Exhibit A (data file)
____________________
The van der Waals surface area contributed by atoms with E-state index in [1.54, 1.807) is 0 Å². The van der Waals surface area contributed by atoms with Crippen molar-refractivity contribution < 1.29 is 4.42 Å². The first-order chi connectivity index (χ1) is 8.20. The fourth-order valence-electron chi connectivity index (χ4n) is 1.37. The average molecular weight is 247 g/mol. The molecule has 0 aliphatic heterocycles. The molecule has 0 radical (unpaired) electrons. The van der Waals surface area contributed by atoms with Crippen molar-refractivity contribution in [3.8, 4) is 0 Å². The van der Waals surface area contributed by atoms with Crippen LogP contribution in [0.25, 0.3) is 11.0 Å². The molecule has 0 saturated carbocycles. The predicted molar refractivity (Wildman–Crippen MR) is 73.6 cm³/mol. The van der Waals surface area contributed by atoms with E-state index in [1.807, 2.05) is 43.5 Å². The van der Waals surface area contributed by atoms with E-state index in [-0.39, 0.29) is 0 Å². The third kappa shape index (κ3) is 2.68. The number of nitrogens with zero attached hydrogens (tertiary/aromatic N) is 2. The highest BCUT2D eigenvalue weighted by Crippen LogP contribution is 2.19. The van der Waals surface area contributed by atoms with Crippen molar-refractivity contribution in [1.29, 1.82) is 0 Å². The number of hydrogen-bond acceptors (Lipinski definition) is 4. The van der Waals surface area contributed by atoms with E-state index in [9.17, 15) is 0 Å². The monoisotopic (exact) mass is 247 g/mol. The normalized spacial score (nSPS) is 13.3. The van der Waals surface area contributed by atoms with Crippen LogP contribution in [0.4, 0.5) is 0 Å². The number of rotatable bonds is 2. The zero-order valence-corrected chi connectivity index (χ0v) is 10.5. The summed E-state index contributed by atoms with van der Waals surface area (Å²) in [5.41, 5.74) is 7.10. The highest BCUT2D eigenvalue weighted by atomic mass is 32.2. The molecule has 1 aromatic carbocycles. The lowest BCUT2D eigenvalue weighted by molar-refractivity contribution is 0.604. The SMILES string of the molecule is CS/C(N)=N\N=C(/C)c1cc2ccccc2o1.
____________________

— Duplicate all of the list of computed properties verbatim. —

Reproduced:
The van der Waals surface area contributed by atoms with E-state index in [1.54, 1.807) is 0 Å². The van der Waals surface area contributed by atoms with Crippen molar-refractivity contribution < 1.29 is 4.42 Å². The first-order chi connectivity index (χ1) is 8.20. The fourth-order valence-electron chi connectivity index (χ4n) is 1.37. The average molecular weight is 247 g/mol. The molecule has 0 aliphatic heterocycles. The molecule has 0 radical (unpaired) electrons. The van der Waals surface area contributed by atoms with Crippen molar-refractivity contribution in [3.8, 4) is 0 Å². The van der Waals surface area contributed by atoms with Crippen LogP contribution in [0.25, 0.3) is 11.0 Å². The molecule has 0 saturated carbocycles. The predicted molar refractivity (Wildman–Crippen MR) is 73.6 cm³/mol. The van der Waals surface area contributed by atoms with E-state index in [1.807, 2.05) is 43.5 Å². The van der Waals surface area contributed by atoms with E-state index in [-0.39, 0.29) is 0 Å². The third kappa shape index (κ3) is 2.68. The number of nitrogens with zero attached hydrogens (tertiary/aromatic N) is 2. The highest BCUT2D eigenvalue weighted by Crippen LogP contribution is 2.19. The van der Waals surface area contributed by atoms with Crippen molar-refractivity contribution in [1.29, 1.82) is 0 Å². The number of hydrogen-bond acceptors (Lipinski definition) is 4. The van der Waals surface area contributed by atoms with E-state index in [9.17, 15) is 0 Å². The monoisotopic (exact) mass is 247 g/mol. The normalized spacial score (nSPS) is 13.3. The van der Waals surface area contributed by atoms with Crippen LogP contribution in [0.4, 0.5) is 0 Å². The number of rotatable bonds is 2. The zero-order valence-corrected chi connectivity index (χ0v) is 10.5. The summed E-state index contributed by atoms with van der Waals surface area (Å²) in [5.41, 5.74) is 7.10. The highest BCUT2D eigenvalue weighted by atomic mass is 32.2. The molecule has 1 aromatic carbocycles. The lowest BCUT2D eigenvalue weighted by molar-refractivity contribution is 0.604. The SMILES string of the molecule is CS/C(N)=N\N=C(/C)c1cc2ccccc2o1.